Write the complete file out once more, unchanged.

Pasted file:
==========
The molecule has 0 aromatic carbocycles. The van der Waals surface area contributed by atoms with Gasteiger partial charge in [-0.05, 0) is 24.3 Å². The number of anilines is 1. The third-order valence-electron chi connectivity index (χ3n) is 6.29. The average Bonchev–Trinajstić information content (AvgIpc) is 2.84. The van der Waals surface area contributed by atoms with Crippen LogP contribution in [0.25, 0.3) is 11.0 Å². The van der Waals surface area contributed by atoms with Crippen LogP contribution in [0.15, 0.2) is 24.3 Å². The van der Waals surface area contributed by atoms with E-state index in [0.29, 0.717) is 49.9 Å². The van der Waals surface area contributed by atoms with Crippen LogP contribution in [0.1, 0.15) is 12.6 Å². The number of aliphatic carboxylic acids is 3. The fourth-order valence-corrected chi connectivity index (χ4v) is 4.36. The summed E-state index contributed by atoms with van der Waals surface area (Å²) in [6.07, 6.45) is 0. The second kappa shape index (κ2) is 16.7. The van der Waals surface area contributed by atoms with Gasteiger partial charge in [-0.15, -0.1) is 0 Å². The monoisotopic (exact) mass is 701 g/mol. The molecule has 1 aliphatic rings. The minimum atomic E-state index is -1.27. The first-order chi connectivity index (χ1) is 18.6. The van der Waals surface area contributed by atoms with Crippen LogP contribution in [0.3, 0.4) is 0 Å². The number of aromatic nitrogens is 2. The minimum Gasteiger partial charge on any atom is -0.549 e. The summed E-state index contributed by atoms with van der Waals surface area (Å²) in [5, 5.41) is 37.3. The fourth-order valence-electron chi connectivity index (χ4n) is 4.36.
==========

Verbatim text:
The molecule has 0 aromatic carbocycles. The van der Waals surface area contributed by atoms with Gasteiger partial charge in [-0.05, 0) is 24.3 Å². The number of anilines is 1. The third-order valence-electron chi connectivity index (χ3n) is 6.29. The average Bonchev–Trinajstić information content (AvgIpc) is 2.84. The van der Waals surface area contributed by atoms with Crippen LogP contribution in [0.25, 0.3) is 11.0 Å². The van der Waals surface area contributed by atoms with Crippen LogP contribution in [0.15, 0.2) is 24.3 Å². The van der Waals surface area contributed by atoms with E-state index in [0.29, 0.717) is 49.9 Å². The van der Waals surface area contributed by atoms with Crippen LogP contribution in [0.1, 0.15) is 12.6 Å². The number of aliphatic carboxylic acids is 3. The fourth-order valence-corrected chi connectivity index (χ4v) is 4.36. The summed E-state index contributed by atoms with van der Waals surface area (Å²) in [6.07, 6.45) is 0. The second kappa shape index (κ2) is 16.7. The van der Waals surface area contributed by atoms with Gasteiger partial charge in [-0.15, -0.1) is 0 Å². The monoisotopic (exact) mass is 701 g/mol. The molecule has 1 aliphatic rings. The minimum atomic E-state index is -1.27. The first-order chi connectivity index (χ1) is 18.6. The van der Waals surface area contributed by atoms with Crippen LogP contribution in [0.3, 0.4) is 0 Å². The number of aromatic nitrogens is 2. The minimum Gasteiger partial charge on any atom is -0.549 e. The summed E-state index contributed by atoms with van der Waals surface area (Å²) in [5, 5.41) is 37.3. The fourth-order valence-electron chi connectivity index (χ4n) is 4.36.